Senator Elizabeth Warren (D-MA) has been a thorn in the side of billionaires and corporations since even before she took office. That's only gone further since she launched her campaign for president, and the banks are beginning to notice.
In an interview with CNBC, billionaire JPMorgan Chase CEO Jamie Dimon lamented that Warren "uses some pretty harsh words" which he said tend to "vilify successful people." He continued:
“I don't like vilifying anybody. We should applaud successful people."
It wasn't long before Congresswoman Alexandria Ocasio-Cortez (D-NY) called Dimon out.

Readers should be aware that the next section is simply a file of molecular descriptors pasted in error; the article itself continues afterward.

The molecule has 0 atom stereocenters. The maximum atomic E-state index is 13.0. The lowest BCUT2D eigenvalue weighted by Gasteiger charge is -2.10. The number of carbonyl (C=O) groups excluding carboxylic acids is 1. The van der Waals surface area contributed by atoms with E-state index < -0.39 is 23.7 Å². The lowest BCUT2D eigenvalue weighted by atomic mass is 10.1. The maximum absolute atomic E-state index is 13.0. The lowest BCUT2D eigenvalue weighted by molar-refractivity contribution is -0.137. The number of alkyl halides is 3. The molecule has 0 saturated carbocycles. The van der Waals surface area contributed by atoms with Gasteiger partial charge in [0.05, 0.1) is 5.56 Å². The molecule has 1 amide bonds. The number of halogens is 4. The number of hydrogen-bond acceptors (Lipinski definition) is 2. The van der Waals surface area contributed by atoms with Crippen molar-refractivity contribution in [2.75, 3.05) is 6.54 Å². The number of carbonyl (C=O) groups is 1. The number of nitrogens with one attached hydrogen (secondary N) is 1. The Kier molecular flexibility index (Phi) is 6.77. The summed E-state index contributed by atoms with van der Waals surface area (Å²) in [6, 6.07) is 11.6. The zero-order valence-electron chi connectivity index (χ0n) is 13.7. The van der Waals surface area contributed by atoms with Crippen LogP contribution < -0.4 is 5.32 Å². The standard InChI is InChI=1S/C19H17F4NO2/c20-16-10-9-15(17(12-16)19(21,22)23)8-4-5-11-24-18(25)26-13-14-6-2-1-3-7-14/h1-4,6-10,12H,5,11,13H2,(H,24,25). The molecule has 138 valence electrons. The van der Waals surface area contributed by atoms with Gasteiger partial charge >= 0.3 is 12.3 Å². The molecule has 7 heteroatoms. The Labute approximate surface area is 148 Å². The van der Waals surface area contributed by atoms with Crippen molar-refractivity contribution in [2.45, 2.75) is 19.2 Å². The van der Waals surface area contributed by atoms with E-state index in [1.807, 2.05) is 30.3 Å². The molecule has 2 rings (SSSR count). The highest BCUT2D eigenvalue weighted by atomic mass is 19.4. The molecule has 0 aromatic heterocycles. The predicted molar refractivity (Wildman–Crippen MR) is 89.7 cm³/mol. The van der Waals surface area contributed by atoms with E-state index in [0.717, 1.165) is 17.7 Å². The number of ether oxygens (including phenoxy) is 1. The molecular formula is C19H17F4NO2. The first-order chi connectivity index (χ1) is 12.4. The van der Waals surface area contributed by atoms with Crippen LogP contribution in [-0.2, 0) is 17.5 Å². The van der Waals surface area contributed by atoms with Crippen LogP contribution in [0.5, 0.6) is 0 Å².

Warren promises to impose a two percent marginal wealth tax for those with over 50 million dollars and three percent for those with over a billion.
She soon addressed Dimon's critiques on Twitter as well.
And their critiques don't scare her. In fact, she's buoyed by them.
While successful people are often deserving of praise, billionaires routinely use loopholes and access to escape substantial taxation, or any taxation at all, even though they pay five percent less on average in taxes than the average American.
Some even say that there's no ethical way to earn a billion dollars.
People tended to side with Ocasio-Cortez and Warren.
Warren has routinely put big bank CEOs, many of them billionaires, through the wringer during Senate hearings and vows to hold them accountable if elected.